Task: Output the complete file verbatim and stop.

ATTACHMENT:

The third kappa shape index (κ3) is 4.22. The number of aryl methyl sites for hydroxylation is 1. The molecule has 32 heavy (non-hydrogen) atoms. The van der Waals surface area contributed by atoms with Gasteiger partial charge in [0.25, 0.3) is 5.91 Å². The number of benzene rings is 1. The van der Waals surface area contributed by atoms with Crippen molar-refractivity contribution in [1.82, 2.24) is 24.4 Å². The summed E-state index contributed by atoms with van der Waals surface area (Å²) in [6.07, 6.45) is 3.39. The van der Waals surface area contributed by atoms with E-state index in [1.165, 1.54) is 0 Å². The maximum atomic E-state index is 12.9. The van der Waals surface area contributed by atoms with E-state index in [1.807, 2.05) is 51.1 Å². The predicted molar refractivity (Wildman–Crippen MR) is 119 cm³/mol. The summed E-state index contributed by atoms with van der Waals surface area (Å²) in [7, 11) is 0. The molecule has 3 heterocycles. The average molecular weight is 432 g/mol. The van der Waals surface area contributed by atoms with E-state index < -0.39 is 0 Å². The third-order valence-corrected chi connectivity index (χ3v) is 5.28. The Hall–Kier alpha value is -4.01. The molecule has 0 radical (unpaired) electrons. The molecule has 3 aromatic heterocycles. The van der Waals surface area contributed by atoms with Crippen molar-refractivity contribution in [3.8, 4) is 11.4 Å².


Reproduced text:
The third kappa shape index (κ3) is 4.22. The number of aryl methyl sites for hydroxylation is 1. The molecule has 32 heavy (non-hydrogen) atoms. The van der Waals surface area contributed by atoms with Gasteiger partial charge in [0.25, 0.3) is 5.91 Å². The number of benzene rings is 1. The van der Waals surface area contributed by atoms with Crippen molar-refractivity contribution in [1.82, 2.24) is 24.4 Å². The summed E-state index contributed by atoms with van der Waals surface area (Å²) in [6.07, 6.45) is 3.39. The van der Waals surface area contributed by atoms with E-state index in [1.165, 1.54) is 0 Å². The maximum atomic E-state index is 12.9. The van der Waals surface area contributed by atoms with E-state index in [1.807, 2.05) is 51.1 Å². The predicted molar refractivity (Wildman–Crippen MR) is 119 cm³/mol. The summed E-state index contributed by atoms with van der Waals surface area (Å²) in [7, 11) is 0. The molecule has 3 heterocycles. The average molecular weight is 432 g/mol. The van der Waals surface area contributed by atoms with E-state index < -0.39 is 0 Å². The third-order valence-corrected chi connectivity index (χ3v) is 5.28. The Hall–Kier alpha value is -4.01. The molecule has 0 radical (unpaired) electrons. The molecule has 3 aromatic heterocycles. The van der Waals surface area contributed by atoms with Crippen molar-refractivity contribution in [3.8, 4) is 11.4 Å².